China Outsourcing Manufacturing to USA

Chinese firms bargain hunting in U.S.

Liu is investing $10 million in the Palmetto State, building a printing-plate factory that will open this fall and hire 120 workers. His main aim is to tap the large American market, but when his finance staff penciled out the costs, he was stunned to learn how they compared with those in China.

Liu spent about $500,000 for seven acres in Spartanburg — less than one-fourth what it would cost to buy the same amount of land in Dongguan, a city in southeast China where he runs three plants. U.S. electricity rates are about 75% lower, and in South Carolina, Liu doesn’t have to put up with frequent blackouts.

About the only major thing that’s more expensive in Spartanburg is labor. Liu is looking to offer $12 to $13 an hour there, versus about $2 an hour in Dongguan, not including room and board. But Liu expects to offset some of the higher labor costs with a payroll tax credit of $1,500 per employee from South Carolina.

“I was surprised,” said the 63-year-old president of Shanxi Yuncheng Plate-Making Group. “The gap’s not as large as I thought.” Liu is part of a growing wave of Chinese entrepreneurs expanding into the U.S. From Spartanburg to Los Angeles they are building factories, buying companies and investing in business and real estate.

True this is still a relatively small macro economic factor. However, it is growing. The primary push so far is economic – not a move to lean manufacturing (as far, as I can tell) to put manufacturing close to the customer. What is the biggest factor? The USA is spending more than $400 billion every year more than it produces. The only way to consume more than you produce is to borrow (and take an obligation to pay back those that lend you money) or sell the stuff you own to those that are producing more than they are consuming. China is producing more than $200 billion more than it consumes every year.

For decades foreigners have taken debt from Americans that promise to pay back later (to pay for what they consumed). Now many are deciding that these debts are not attractive investments and are looking to own productive assets in the USA (companies, factories…). Which is smart on there part in my opinion.

Related: The Budget Deficit, the Current Account Deficit and the Saving DeficitMoving Jobs to Silicon Valley from India$2,540,000,000,000 in USA Consumer DebtHow to Keep the USA ManufacturingTop 10 Manufacturing Countries 2006

Warren Buffett’s 2004 Annual Report:

Should we continue to run current account deficits comparable to those now prevailing, the net ownership of the U.S. by other countries and their citizens a decade from now will amount to roughly $11 trillion. And, if foreign investors were to earn only 5% on that net holding, we would need to send a net of $.55 trillion of goods and services abroad every year merely to service the U.S. investments then held by foreigners. At that date, a decade out, our GDP would probably total about $18 trillion (assuming low inflation, which is far from a sure thing). Therefore, our U.S. “family” would then be delivering 3% of its annual output to the rest of the world simply as tribute for the overindulgences of the past. In this case, unlike that involving budget deficits, the sons would truly pay for the sins of their fathers.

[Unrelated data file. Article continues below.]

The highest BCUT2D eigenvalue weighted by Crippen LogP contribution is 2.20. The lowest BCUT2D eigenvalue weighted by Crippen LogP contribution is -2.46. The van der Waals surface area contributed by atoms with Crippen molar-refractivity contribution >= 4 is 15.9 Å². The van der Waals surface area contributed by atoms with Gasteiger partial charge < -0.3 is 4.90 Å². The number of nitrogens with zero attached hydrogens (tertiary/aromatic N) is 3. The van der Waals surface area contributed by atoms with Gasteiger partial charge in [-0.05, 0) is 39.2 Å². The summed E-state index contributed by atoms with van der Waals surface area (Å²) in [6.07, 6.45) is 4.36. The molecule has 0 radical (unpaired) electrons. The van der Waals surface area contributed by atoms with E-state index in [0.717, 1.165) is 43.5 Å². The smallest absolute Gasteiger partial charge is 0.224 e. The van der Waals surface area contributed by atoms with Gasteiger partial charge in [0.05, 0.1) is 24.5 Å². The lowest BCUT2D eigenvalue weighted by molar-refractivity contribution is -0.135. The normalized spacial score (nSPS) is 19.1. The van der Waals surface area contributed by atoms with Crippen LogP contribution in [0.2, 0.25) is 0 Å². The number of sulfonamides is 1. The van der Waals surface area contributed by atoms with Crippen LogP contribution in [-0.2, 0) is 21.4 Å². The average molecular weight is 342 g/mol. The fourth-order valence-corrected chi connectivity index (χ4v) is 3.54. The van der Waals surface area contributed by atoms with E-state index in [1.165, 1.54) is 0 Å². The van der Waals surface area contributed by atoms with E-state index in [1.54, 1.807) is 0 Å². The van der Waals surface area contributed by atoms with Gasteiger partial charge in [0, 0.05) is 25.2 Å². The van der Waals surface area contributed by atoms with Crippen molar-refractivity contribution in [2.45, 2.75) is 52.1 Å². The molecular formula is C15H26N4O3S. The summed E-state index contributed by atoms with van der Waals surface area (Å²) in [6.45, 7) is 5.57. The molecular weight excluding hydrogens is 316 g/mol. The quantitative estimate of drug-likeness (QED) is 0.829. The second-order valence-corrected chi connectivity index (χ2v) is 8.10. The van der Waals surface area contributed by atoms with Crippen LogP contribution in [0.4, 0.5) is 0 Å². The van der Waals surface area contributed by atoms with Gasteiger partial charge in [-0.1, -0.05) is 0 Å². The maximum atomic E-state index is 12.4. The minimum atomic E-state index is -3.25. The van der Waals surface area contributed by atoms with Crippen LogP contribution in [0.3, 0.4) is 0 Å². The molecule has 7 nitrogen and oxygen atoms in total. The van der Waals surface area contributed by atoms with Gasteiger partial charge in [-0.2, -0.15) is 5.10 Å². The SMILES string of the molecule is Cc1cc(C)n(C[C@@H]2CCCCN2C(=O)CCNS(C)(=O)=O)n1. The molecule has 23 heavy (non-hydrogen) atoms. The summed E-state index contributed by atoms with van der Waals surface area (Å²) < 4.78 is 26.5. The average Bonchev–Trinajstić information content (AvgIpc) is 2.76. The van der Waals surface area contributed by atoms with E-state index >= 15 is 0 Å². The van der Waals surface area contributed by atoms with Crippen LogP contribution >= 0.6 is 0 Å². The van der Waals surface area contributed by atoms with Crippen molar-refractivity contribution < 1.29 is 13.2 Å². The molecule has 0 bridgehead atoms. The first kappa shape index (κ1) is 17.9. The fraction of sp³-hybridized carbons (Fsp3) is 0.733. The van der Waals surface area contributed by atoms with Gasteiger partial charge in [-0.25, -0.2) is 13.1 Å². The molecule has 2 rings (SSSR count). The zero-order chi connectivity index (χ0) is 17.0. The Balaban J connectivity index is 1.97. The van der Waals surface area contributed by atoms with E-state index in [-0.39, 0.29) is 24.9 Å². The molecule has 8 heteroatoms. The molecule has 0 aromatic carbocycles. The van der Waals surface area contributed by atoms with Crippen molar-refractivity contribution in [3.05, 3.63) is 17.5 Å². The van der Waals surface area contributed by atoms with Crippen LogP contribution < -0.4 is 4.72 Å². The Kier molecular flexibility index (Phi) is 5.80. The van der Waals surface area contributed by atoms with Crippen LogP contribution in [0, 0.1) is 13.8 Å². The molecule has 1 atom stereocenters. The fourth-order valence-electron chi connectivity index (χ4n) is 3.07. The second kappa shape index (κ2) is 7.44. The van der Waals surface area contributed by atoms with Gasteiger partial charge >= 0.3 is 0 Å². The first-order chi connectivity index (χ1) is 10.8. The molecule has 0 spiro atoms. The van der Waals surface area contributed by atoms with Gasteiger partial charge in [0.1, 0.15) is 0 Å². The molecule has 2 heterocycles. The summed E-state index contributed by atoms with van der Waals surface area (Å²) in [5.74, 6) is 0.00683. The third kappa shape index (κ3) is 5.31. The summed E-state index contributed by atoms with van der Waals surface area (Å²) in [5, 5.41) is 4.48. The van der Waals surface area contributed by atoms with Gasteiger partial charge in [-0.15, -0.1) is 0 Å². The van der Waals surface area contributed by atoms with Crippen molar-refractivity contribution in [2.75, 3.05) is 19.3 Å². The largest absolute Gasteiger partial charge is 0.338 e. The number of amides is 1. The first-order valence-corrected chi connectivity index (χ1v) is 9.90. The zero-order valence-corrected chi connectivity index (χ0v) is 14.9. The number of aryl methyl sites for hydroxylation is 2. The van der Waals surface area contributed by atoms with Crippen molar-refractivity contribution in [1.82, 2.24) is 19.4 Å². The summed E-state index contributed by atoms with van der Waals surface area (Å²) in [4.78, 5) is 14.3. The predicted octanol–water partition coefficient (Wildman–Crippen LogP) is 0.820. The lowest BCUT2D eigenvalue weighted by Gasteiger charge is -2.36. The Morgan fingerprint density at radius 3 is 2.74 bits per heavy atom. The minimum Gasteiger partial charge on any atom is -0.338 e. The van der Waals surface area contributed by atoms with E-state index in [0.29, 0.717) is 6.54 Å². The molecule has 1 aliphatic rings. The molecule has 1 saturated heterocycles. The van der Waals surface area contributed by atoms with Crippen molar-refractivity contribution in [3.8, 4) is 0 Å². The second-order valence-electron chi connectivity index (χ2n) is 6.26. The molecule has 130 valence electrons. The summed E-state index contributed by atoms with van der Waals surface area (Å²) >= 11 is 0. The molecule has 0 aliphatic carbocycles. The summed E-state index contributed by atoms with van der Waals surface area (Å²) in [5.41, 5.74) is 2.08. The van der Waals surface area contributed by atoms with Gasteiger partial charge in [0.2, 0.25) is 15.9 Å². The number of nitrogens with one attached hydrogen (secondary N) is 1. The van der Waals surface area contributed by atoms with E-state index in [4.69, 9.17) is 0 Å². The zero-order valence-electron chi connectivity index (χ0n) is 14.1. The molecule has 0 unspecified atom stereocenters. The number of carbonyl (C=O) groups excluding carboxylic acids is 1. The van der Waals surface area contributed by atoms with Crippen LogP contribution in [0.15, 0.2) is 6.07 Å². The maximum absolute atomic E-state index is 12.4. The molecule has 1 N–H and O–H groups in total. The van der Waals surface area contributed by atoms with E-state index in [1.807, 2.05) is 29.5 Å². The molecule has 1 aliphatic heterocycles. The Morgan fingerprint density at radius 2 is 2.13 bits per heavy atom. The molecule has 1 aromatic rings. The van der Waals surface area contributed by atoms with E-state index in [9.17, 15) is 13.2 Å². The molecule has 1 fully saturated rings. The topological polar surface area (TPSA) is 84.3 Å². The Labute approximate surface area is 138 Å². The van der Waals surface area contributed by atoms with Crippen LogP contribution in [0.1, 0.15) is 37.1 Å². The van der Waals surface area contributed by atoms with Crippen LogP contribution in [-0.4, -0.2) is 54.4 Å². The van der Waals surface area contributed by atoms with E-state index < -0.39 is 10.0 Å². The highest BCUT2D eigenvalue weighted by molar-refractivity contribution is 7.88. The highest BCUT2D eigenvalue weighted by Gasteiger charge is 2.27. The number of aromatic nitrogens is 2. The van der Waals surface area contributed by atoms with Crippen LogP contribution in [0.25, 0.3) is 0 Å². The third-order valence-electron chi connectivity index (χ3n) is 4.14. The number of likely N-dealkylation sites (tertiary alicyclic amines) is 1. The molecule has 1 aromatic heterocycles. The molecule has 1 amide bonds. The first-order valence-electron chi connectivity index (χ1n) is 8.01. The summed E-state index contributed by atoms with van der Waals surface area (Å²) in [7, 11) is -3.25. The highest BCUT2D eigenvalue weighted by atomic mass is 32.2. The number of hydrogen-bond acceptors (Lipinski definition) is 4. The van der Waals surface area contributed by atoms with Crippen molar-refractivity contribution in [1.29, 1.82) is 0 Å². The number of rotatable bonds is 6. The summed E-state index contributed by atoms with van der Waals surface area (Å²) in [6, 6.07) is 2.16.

From the original article:

But the Beijing government’s $5-billion stake in Morgan Stanley and $3-billion investment in the private equity firm Blackstone Group brought China’s overall investments in U.S. firms to $9.8 billion in 2007, up from $36 million the year before, according to Thomson Financial.

By comparison, U.S. investment in China was $2.6 billion last year, down from $3 billion in 2006, said China’s Ministry of Commerce. But many Chinese entrepreneurs prefer to keep a low profile, and experts say those figures don’t include a lot of investment activity happening under the official radar.

This is showing how low investment in companies in the USA by Chinese has been. Hundreds of billions of dollars has been invested in USA debt each year (largely US government debt). Another thing I like about the original article is the positive view the investor has of manufacturing in the USA. From our previous post, New Look American Manufacturing:

And does National Association of Manufacturers think the USA is good at nothing? Don’t manufacturers here benefit from being the USA? What cost advantages does that give them? I think being a manufacturer in the USA offers huge advantages as well as some challenges. The prospects are good.

One thought on “China Outsourcing Manufacturing to USA

  1. That’s interesting that land is more expensive in China than in the US. I always thought land was fairly inexpensive there. Of course what really gets companies over the long run is the labor costs. Lower wages over the course of many years would more than make up for the higher cost of land. It’s too bad, but this is the main reason why jobs get outsourced so often.

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